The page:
Marvin declared competent to stand trial

John Marvin, Jr.

John Marvin, Jr. is escorted into Juneau Superior Court on Monday morning by Judicial Services officers. Photo by Matt Miller/KTOO News.

John Marvin, Jr. – the man accused of shooting and killing two Hoonah police officers nearly two years ago – has been declared competent to stand trial.

Superior Court Judge David George made the determination Monday after listening to two psychologists provide their own slightly different assessment of Marvin. Judge George partly directed his comments to Public Defender Eric Hedland who has had issues communicating with his client.

“But I don’t think – based upon the evidence before me – that it’s been demonstrated by a prepondence of the evidence that it’s a result of a mental disease or defect,” said Judge George.

Marvin himself was in the courtroom seated next to his attorney, dressed in red prison garb, and cuffed with waist and leg chains. Marvin occasionally interrupted Hedland throughout the hearing with objections about the apparent line of questioning.

Superior Court Judge David George

Superior Court Judge David George explains his reasoning during Monday’s competency hearing. Photo by Matt Miller/KTOO News.

Haley Tokuoka, wife of fallen officer Matt Tokuoka, is relieved that there may be justice after all.

“I was just very happy! I just said ‘Yay!,” said Tokuoka. “Because I feel like we’re moving forward and once this is over (then) the family can move on.”

Marvin faces murder and weapons misconduct charges for the August 28, 2010 killing of Tokuoka and fellow Hoonah officer Tony Wallace. Marvin also allegedly engaged in a stand-off with other law enforcement officers for nearly 24 hours after the shooting.

Judge George is the same judge who in January declared Marvin incompetent after getting opinions from three psychologists. He believed that Marvin understood the nature of the charges against him, but he could not adequately help his attorney with his defense.

At the time, Judge George committed Marvin to the Alaska Psychiatric Institute in Anchorage. The judge explained that Monday’s hearing was a statutorily required review.

Dr. Lois Michaud, forensic psychologist at the Alaska Psychiatric Institute, says Marvin understands the court process. She believes that Marvin is not delusional and is competent to stand trial.

“When Mr. Marvin begins to talk about his version of things, I believe that he is not being forthright,” said Dr. Michaud. “I believe that there is a strong possibility that he could be malingering.”

Dr. David Sperbeck had earlier determined that Marvin would be incompetent because he could not provide relevant testimony or help his attorney with crucial facts. But, on Monday, Dr. Sperbeck said he had a different view after another evaluation.

“He remains guarded, oppositional, very controlling,” said Dr. Sperbeck. “He comes across as very gamey.”

Sperbeck said Marvin suffers from delusional paranoid disorder with overtones of grandiose and persecuted feelings.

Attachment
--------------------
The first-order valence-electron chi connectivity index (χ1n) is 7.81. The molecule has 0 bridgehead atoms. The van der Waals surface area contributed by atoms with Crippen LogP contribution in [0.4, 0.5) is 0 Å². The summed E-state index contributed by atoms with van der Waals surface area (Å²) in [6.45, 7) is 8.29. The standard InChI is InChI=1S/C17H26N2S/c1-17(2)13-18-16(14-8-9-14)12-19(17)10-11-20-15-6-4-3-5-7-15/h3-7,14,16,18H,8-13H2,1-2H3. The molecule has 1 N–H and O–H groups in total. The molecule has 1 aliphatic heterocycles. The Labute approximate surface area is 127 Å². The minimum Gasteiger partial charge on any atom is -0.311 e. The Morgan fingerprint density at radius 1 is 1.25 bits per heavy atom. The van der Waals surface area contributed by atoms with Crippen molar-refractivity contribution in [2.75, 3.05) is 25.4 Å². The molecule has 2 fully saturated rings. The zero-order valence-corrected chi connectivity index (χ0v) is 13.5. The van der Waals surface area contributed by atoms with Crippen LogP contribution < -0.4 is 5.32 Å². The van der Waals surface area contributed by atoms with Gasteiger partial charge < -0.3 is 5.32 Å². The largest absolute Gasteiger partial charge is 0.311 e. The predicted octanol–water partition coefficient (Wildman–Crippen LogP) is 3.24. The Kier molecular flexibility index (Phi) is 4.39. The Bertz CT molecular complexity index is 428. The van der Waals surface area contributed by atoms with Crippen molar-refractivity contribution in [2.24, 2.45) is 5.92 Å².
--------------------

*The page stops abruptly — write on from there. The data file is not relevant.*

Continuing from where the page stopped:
“He is obviously not a normal person,” said Sperbeck.

Defense Attorney Eric Hedland and John Marvin, Jr.

Defense Attorney Eric Hedland and John Marvin, Jr. listen during Monday’s competency hearing. Photo by Matt Miller/KTOO News.

A few members of the Marvin family appeared in Juneau Superior Court on Monday to observe the proceedings. But they did not remain available to answer questions afterward.

Haley Tokuoka and her niece – accompanying her for moral support – also watched from the courtroom gallery. Tokuoka said it’s been especially hard for her two children, now ages 3 and 8. She said both watched Wallace, a best friend to the family, go down. Tokuoka said they’ve moved to Juneau for her children’s health care. She said both children suffer from attachment, anxiety, and post-traumatic stress disorders stemming from the shooting.

“We’re making progress,” said Tokuoka. “And we’ll be very happy once this is all over.”

The next hearing in the case is scheduled for October 15th with a jury trial planned to start October 22nd. It’s expected to last two weeks.

Rule 45 clock tolled

Every defendant is supposed to be tried within 120 days of being charged. In Alaska, it’s commonly referred to as Rule 45, or the Speedy Trial Rule, and it derives from the Sixth Amendment right to a speedy and public trial. But that clock can be stopped for special circumstances like Marvin’s competency evaluations and hearings. Monday’s ruling means that the clock would start running again with only 22 days left.

Both District Attorney Dave Brower and defense attorney Eric Hedland mutually agreed that it would be impossible to prepare for a trial within the next three weeks or even hold a trial sometime in the next few months. Both attorneys are already occupied with other high-profile cases going to trial throughout the summer. Judge George determined that there was sufficient cause or reason to toll or suspend the clock.

(Edit: Corrected Dr. Sperbeck’s first name.)